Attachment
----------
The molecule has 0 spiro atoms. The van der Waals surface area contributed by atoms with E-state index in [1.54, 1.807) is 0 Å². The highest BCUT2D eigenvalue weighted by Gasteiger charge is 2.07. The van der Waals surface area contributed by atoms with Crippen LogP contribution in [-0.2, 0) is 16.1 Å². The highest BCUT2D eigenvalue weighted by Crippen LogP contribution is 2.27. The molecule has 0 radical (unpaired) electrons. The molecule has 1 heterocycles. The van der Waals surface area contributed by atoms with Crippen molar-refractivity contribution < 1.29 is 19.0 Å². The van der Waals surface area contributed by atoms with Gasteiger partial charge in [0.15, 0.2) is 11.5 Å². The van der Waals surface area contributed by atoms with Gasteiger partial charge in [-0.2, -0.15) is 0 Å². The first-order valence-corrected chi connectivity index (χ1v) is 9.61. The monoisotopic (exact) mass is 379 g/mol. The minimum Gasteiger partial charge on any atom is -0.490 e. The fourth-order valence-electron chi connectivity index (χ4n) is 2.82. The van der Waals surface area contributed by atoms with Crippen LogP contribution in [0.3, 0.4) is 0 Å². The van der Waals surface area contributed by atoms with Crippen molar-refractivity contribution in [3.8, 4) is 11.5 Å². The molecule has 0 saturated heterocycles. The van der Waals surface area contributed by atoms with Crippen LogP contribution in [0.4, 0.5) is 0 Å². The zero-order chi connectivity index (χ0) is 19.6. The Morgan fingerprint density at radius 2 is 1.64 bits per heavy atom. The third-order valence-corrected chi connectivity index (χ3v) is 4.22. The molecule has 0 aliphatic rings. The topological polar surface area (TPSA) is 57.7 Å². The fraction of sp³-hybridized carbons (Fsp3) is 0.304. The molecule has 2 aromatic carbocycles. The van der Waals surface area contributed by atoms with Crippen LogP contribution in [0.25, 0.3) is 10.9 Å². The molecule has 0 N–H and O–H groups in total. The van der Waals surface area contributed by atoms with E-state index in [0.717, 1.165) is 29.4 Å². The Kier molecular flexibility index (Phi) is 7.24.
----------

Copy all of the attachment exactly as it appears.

The molecule has 0 spiro atoms. The van der Waals surface area contributed by atoms with E-state index in [1.54, 1.807) is 0 Å². The highest BCUT2D eigenvalue weighted by Gasteiger charge is 2.07. The van der Waals surface area contributed by atoms with Crippen LogP contribution in [-0.2, 0) is 16.1 Å². The highest BCUT2D eigenvalue weighted by Crippen LogP contribution is 2.27. The molecule has 0 radical (unpaired) electrons. The molecule has 1 heterocycles. The van der Waals surface area contributed by atoms with Crippen molar-refractivity contribution < 1.29 is 19.0 Å². The van der Waals surface area contributed by atoms with Gasteiger partial charge in [0.15, 0.2) is 11.5 Å². The van der Waals surface area contributed by atoms with Gasteiger partial charge in [-0.2, -0.15) is 0 Å². The first-order valence-corrected chi connectivity index (χ1v) is 9.61. The monoisotopic (exact) mass is 379 g/mol. The minimum Gasteiger partial charge on any atom is -0.490 e. The fourth-order valence-electron chi connectivity index (χ4n) is 2.82. The van der Waals surface area contributed by atoms with Crippen LogP contribution in [0.3, 0.4) is 0 Å². The van der Waals surface area contributed by atoms with Crippen molar-refractivity contribution in [3.8, 4) is 11.5 Å². The molecule has 0 saturated heterocycles. The van der Waals surface area contributed by atoms with Crippen LogP contribution in [0.4, 0.5) is 0 Å². The zero-order chi connectivity index (χ0) is 19.6. The Morgan fingerprint density at radius 2 is 1.64 bits per heavy atom. The third-order valence-corrected chi connectivity index (χ3v) is 4.22. The molecule has 0 aliphatic rings. The topological polar surface area (TPSA) is 57.7 Å². The fraction of sp³-hybridized carbons (Fsp3) is 0.304. The molecule has 2 aromatic carbocycles. The van der Waals surface area contributed by atoms with Crippen LogP contribution in [0.25, 0.3) is 10.9 Å². The molecule has 0 N–H and O–H groups in total. The van der Waals surface area contributed by atoms with E-state index in [0.717, 1.165) is 29.4 Å². The Kier molecular flexibility index (Phi) is 7.24.